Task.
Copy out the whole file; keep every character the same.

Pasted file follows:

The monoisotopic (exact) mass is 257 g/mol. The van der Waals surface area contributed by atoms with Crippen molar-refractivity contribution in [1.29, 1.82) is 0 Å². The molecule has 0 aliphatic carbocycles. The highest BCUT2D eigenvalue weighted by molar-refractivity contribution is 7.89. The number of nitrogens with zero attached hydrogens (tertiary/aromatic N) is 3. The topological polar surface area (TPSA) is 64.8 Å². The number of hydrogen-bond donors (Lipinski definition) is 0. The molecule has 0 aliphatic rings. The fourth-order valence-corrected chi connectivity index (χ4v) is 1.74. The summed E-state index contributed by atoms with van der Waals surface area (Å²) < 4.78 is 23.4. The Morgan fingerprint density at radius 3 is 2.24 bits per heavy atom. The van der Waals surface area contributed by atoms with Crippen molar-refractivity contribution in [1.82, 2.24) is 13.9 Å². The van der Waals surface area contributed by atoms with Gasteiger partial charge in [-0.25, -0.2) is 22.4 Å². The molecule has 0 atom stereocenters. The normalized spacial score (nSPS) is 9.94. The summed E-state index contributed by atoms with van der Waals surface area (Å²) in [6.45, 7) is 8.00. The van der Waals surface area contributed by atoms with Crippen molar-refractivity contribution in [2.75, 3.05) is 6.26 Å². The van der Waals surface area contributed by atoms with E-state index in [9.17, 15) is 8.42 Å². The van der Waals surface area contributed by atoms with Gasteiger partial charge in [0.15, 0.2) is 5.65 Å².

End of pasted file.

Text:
The monoisotopic (exact) mass is 257 g/mol. The van der Waals surface area contributed by atoms with Crippen molar-refractivity contribution in [1.29, 1.82) is 0 Å². The molecule has 0 aliphatic carbocycles. The highest BCUT2D eigenvalue weighted by molar-refractivity contribution is 7.89. The number of nitrogens with zero attached hydrogens (tertiary/aromatic N) is 3. The topological polar surface area (TPSA) is 64.8 Å². The number of hydrogen-bond donors (Lipinski definition) is 0. The molecule has 0 aliphatic rings. The fourth-order valence-corrected chi connectivity index (χ4v) is 1.74. The summed E-state index contributed by atoms with van der Waals surface area (Å²) < 4.78 is 23.4. The Morgan fingerprint density at radius 3 is 2.24 bits per heavy atom. The van der Waals surface area contributed by atoms with Crippen molar-refractivity contribution in [1.82, 2.24) is 13.9 Å². The van der Waals surface area contributed by atoms with Gasteiger partial charge in [-0.25, -0.2) is 22.4 Å². The molecule has 0 atom stereocenters. The normalized spacial score (nSPS) is 9.94. The summed E-state index contributed by atoms with van der Waals surface area (Å²) in [6.45, 7) is 8.00. The van der Waals surface area contributed by atoms with Crippen molar-refractivity contribution in [2.75, 3.05) is 6.26 Å². The van der Waals surface area contributed by atoms with E-state index in [9.17, 15) is 8.42 Å². The van der Waals surface area contributed by atoms with Gasteiger partial charge in [0.15, 0.2) is 5.65 Å².